The only problem with the coverage of McCain’s speech, and it was fairly minor, was the language used in many headlines and leads, which described yesterday’s event as a “break” from the Bush administration. The Washington Post, Wired, and ABC News all did it the same way. It is one thing to say that Mac was distancing himself from Bush, even rebuking him, but he didn’t “break” from the administration yesterday. He did that in 2003 when he introduced the first Climate Stewardship Act with Joe Lieberman.
Beyond the speech, there were also hints in the coverage about which tacks reporters should take moving forward. The first and most obvious question - why is McCain proposing emissions reductions of 60 percent below 1990 levels by mid-century when Barack Obama and Hillary Clinton call for the scientifically accepted 80 percent? Matthew Yglesias posed this question rhetorically at The Atlantic online, but some intrepid reporter absolutely must put it to him directly:
What I’d really like to hear from McCain is about a different departure from environmental orthodoxy — why, if he believes that global warming is a real problem that we should tackle by reducing carbon emissions, has he written a bill that doesn’t reduce emissions enough to tackle the problem? Presumably McCain’s belief about the nature of the problem comes from the same scientific sources as everyone else’s — so why’s he endorsing half-measures?
Beyond that most basic facet of his policy recommendations, there are much, much thornier issues for journalists to untangle. For example, a number of publications pointed out that McCain’s most significant departure from his prepared remarks was a last-minute decision to pull a line supporting punitive tariffs on countries (read, China and India) that do not commit to international greenhouse gas emissions reductions. In addition to its noteworthy coverage of the speech, The Wall Street Journal was the only paper that appeared to dedicate an entire article to the telling maneuver, which was undertaken to avoid making McCain look like he was against the central GOP tenet of open trade. This is going to be a sticking point between him and his eventual Democratic opponent, and one that reporters must press both of them on.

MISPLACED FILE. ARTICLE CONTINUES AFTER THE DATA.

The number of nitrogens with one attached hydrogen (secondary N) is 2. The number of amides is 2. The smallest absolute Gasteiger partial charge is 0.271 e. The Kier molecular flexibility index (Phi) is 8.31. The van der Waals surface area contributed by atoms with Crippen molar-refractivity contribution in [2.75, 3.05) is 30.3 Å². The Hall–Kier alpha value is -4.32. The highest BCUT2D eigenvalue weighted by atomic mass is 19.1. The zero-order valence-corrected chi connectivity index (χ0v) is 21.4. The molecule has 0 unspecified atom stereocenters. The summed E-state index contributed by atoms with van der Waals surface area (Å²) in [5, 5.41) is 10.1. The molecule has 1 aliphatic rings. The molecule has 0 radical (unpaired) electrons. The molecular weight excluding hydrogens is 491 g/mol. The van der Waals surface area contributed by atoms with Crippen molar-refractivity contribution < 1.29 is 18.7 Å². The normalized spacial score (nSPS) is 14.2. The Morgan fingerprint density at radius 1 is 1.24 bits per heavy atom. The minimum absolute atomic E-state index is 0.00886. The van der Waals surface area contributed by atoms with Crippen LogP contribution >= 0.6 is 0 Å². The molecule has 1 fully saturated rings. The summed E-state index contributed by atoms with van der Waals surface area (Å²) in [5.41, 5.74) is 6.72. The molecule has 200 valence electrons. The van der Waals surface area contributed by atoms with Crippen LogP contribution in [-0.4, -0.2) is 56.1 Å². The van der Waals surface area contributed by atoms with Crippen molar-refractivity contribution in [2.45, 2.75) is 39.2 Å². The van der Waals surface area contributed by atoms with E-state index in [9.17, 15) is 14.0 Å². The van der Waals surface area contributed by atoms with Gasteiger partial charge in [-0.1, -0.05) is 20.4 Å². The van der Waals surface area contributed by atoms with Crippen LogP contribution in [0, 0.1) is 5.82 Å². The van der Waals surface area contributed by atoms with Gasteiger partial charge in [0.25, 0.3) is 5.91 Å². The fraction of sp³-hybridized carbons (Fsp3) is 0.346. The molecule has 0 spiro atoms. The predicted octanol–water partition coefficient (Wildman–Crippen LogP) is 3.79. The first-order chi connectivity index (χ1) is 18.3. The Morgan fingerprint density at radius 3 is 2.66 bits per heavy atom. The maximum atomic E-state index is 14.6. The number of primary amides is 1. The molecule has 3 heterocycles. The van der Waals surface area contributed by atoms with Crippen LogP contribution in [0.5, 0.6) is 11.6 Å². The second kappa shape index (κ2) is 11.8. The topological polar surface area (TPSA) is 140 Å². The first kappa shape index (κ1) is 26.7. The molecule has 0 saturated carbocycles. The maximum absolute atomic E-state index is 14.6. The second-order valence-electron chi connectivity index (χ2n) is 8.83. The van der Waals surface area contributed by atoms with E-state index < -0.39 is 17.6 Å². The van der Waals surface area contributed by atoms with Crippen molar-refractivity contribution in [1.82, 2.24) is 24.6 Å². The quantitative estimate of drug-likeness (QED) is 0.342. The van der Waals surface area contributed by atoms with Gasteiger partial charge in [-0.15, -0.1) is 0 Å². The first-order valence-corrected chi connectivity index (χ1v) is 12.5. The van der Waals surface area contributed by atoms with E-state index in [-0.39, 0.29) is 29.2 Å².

Another issue that begs for more exploration is McCain’s position that businesses initially be allowed to meet 100 percent of their reductions targets by buying carbon offsets. Unlike Obama and Clinton, he also believes that initially emissions credits under a cap-and-trade scheme should be allotted free to businesses rather than auctioned off at a cost. Then there is the matter of encoding a “safety valve” into climate legislation, which pulls the plug on runaway carbon prices if the cap-and-trade scheme begins to threaten economic health. Only a couple of outlets, including Plenty magazine, mentioned McCain’s opposition to this, but given what we saw with the gas-tax controversy, it may come up again. We also need to know if the candidates think the initial number of pollution credits businesses receive should be based on their current emissions or amount of electricity they produce.
At any rate, the electoral implications of climate change have received more attention in the last two days than they have in months. One telltale sign is the number of political blogs, in addition to the regular environment and energy blogs, that have weighed in on yesterday’s event.
But it can’t stop there. McCain’s speech has given journalists the incentive they need to dig into these questions in ways that they did not during the primary election. If the press does its job, it’s hard to imagine that global warming and energy issues will remain low on voters’ list of priorities.